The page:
The Ice Harvest (2005)
(Release Date: November 23, 2005)
(Premiere Date: September 3, 2005 [Deauville Film Festival - France])

Not perfect, but not so bad!Not perfect, but not so bad!Not perfect, but not so bad!

It's a big tale of a Mob Hit... and miss!

The Ice Cold Critic!
J.C. Mašek III
The World's Greatest Critic!


It's a bizarre truth of mine that two of my very best friends have unexpectedly moved to Wichita, Kansas within the same month, independently of each other and from different states. Naturally, though they've never met, both have indicated that it must be an omen and that I should plan to move there as well. I respond with a nice little paraphrase of Steely Dan: "When California crumbles into the sea, that'll be the day I go back to Wichita!"

I've actually never been there, but I'm rather confined by my classic rock quotes. In fact, I'm sure it's a lovely place, at least for a visit. Well, I mean, I DID, until I saw The Ice Harvest, the recently released Harold Ramis flick about a group of people trying desperately to get the eff-you-see-kay out of Double-you-Eye-See-aitch... ah, never mind!

You should see who they're carrying!
The Ice Harvest begins as a somewhat black comedy, with the emphasis on the Comic, against a background of the dark. John Cusack plays a somewhat down-to-Earth mafia lawyer with a big brain and no guts, named Charlie. On the other hand, Billy Bob Thornton's Vic isn't the most book smart fellow in Cyclone-Land, but he's got as much street smarts as he has cojones!

The combination proves fruitful, and our two amigos manage to skim over two million bucks for themselves from Kingpin Bill Guerrard's (Randy Quaid) personal stash. Quicker than you can say "Now that's darned rude!", Billy Bob and Johnny Boy are tightening up loose ends in preparation of fleeing the nation with a big bag full of bright-green rations!

Of course, there's a monkey-wrench thrown into this caper, and it's a woman. Isn't it always a woman in flicks like this? Connie Nielsen's hot stripper-madam Renata is the object of Cusack's unrequited love and affection, and he's game for either taking her with him, or obtaining that prized goodbye roll-roll-roll in the hay. There is a bit of laugher as Cusack bar hops and faces off with the demons of his past (including his ex-wife, and Oliver Platt, the former best friend who married her), however, much of it proves forced as The Ice Harvest skids through its set up, adding more and more black to the comedy.

Midway through, The Ice Harvest hits such a low level of reprehensible morality that it dispenses with the comedy almost completely, and one wonders who just ran over Ramis' kitty cat! Ironically, it's about this point at which it sheds all aspirations to comedy and becomes a noir thriller that the film starts to get pretty good! One by one the dominos fall to construct an interesting second act, rife with intrigue and surprise. Not that all of it quite works, but it's fun as hell to watch.

Unfortunately the transition between moods is far from seamless. Harold Ramis is quite adept at directing comedy, even black comedy, and he has surprisingly proven himself to be pretty damned good at directing dark and violent thrillers (this is no Pulp Fiction, but there is enough "bloody pulp" to almost make you think that it is). Unfortunately, The Ice Harvest shows that he isn't quite the skilled auteur with both at the same time. It's either one or the other. To be fair, he (or the writers who adapted Scott Phillips' original novel) may have been shooting for an abrupt transition midway to shock the audience like a winter dive from a hot tub into a freezing swimming pool. It just doesn't feel like quite the "good job" it could have been.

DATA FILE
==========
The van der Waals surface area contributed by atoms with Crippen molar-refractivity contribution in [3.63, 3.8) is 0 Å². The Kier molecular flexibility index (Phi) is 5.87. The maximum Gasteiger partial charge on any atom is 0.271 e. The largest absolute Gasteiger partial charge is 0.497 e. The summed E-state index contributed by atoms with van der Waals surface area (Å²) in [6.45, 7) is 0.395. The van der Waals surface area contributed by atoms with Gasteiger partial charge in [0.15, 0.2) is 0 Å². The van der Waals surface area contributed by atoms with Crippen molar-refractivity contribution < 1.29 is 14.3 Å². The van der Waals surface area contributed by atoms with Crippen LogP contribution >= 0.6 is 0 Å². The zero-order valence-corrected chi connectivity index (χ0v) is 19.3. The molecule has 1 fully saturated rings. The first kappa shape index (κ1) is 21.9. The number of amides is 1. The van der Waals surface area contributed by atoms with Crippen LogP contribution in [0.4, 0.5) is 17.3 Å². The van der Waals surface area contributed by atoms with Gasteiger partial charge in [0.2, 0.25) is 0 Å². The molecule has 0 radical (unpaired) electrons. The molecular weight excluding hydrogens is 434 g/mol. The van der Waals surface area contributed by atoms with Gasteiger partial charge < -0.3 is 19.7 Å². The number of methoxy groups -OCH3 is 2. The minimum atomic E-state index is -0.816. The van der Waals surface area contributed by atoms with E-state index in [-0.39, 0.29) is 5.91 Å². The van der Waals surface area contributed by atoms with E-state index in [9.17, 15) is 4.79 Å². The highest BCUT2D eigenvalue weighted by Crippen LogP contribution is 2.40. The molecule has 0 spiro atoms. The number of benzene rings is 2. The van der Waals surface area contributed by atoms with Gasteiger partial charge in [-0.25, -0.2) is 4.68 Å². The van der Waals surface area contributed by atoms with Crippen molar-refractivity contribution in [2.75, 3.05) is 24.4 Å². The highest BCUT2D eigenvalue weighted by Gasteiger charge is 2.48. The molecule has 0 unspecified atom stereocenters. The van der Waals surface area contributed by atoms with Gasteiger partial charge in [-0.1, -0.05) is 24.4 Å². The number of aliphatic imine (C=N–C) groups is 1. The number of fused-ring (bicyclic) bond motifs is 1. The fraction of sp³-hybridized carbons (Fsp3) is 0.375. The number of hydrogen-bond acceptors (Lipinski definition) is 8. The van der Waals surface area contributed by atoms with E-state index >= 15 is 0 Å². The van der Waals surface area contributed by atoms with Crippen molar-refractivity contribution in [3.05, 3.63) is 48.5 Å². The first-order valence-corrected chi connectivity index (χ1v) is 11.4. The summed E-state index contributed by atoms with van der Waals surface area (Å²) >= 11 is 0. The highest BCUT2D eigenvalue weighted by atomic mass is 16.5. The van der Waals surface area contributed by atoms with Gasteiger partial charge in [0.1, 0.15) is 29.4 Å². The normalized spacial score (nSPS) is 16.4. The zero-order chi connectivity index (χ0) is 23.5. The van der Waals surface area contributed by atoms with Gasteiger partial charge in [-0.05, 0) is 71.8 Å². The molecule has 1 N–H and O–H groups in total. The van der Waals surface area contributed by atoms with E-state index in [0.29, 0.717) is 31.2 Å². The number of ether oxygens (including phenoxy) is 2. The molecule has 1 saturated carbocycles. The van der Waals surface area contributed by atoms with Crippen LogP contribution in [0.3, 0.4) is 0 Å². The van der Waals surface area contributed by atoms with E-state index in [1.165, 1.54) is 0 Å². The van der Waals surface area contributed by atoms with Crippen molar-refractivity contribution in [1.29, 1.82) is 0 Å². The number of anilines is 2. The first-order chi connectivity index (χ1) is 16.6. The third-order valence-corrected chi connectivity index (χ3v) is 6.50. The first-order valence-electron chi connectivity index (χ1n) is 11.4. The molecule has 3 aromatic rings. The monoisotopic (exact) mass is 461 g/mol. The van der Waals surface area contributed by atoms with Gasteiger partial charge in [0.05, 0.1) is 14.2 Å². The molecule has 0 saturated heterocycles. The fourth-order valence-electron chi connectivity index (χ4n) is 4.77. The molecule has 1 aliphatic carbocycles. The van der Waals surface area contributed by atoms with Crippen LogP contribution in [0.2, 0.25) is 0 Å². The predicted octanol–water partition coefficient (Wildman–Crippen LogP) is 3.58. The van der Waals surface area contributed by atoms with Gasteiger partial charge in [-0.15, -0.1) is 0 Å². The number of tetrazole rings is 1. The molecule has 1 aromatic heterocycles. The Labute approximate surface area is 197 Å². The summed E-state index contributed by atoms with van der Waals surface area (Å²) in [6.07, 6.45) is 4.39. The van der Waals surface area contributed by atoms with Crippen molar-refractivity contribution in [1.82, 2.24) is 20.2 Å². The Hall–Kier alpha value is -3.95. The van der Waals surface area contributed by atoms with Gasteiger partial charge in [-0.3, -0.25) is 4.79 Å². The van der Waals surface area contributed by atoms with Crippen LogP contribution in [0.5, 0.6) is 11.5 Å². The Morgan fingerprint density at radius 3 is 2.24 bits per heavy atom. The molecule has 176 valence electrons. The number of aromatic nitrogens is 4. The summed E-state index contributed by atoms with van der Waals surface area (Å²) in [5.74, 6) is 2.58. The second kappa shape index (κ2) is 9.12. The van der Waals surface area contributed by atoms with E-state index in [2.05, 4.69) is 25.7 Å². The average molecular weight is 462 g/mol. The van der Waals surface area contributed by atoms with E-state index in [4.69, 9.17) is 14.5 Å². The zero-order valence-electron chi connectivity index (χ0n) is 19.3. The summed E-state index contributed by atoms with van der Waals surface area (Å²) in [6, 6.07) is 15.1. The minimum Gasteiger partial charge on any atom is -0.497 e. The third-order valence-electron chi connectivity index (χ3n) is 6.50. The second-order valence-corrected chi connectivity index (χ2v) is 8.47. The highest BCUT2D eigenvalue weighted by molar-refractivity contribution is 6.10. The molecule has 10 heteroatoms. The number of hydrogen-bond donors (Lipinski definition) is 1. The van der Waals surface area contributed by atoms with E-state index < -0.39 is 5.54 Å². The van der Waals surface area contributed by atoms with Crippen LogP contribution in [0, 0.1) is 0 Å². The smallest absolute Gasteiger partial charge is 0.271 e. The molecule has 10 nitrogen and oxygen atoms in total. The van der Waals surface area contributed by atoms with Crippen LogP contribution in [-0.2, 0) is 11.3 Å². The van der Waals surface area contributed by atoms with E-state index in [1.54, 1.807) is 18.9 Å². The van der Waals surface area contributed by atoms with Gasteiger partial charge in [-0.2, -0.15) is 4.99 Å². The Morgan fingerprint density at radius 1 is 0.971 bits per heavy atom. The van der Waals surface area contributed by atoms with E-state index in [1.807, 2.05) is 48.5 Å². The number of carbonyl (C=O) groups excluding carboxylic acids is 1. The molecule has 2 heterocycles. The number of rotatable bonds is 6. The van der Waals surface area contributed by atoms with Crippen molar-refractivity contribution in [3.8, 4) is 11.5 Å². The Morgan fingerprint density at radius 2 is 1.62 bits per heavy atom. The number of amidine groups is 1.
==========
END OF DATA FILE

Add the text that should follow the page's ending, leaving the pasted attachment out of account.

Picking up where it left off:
Wichita is shown as a bleak and frost-covered hell hole, especially around Christmas time, which is about as jolly as severe intestinal surgery in this movie. The imagery fits the film well, as does the discontent of the characters who are "trapped in paradise". However, this film gives the impression of an edited down novel, suggesting that the original book handled it all a bit more effectively, and offered up supporting characters and secondary plot lines in a more developed manner. Hence the "surprises" turning up medium-well and the finale not making as much sense as it could or should.

On the other hand, this does add a whole new dimension to what we think we know of old "Egon" and what he's capable of. It's an expectation-skewering directorial job, backed up by some fantastic acting from all the leads. It's a pretty good film that survives on its own merits, even if it does miss "greatness". Three Stars out of Five for the Focus Feature The Ice Harvest, and entertaining, if uneven comedy thriller. Regardless, it does add yet another reason that John Cusack is an actor worth watching in just about anything, and at his worst he manages to be as likeable as a kindergarten teacher on a field trip to Knott's Berry Farm. Now, if you'll excuse me, I have to apologize to my wife for having interrupted a therapy session with one of her patients at this here "Women's Center". I got the evil eye this time but, in all fairness, I did leave the toilet seat up, so I probably deserve a little emasculation. Connie Nielsen hath no fury like Sweet Suz in Sass!



You mean next semester, before the Ice Harvest?
Luke, the Ice Harvest is when I need you most!
Next season we can hire some new hands, all of whom can
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The Ice Harvest (2005) reviewed by J.C. Mašek III who is solely responsible for his reviews and for the fact that he moved his family to Southern California because Louisiana was too damned cold! It's true! It's True!
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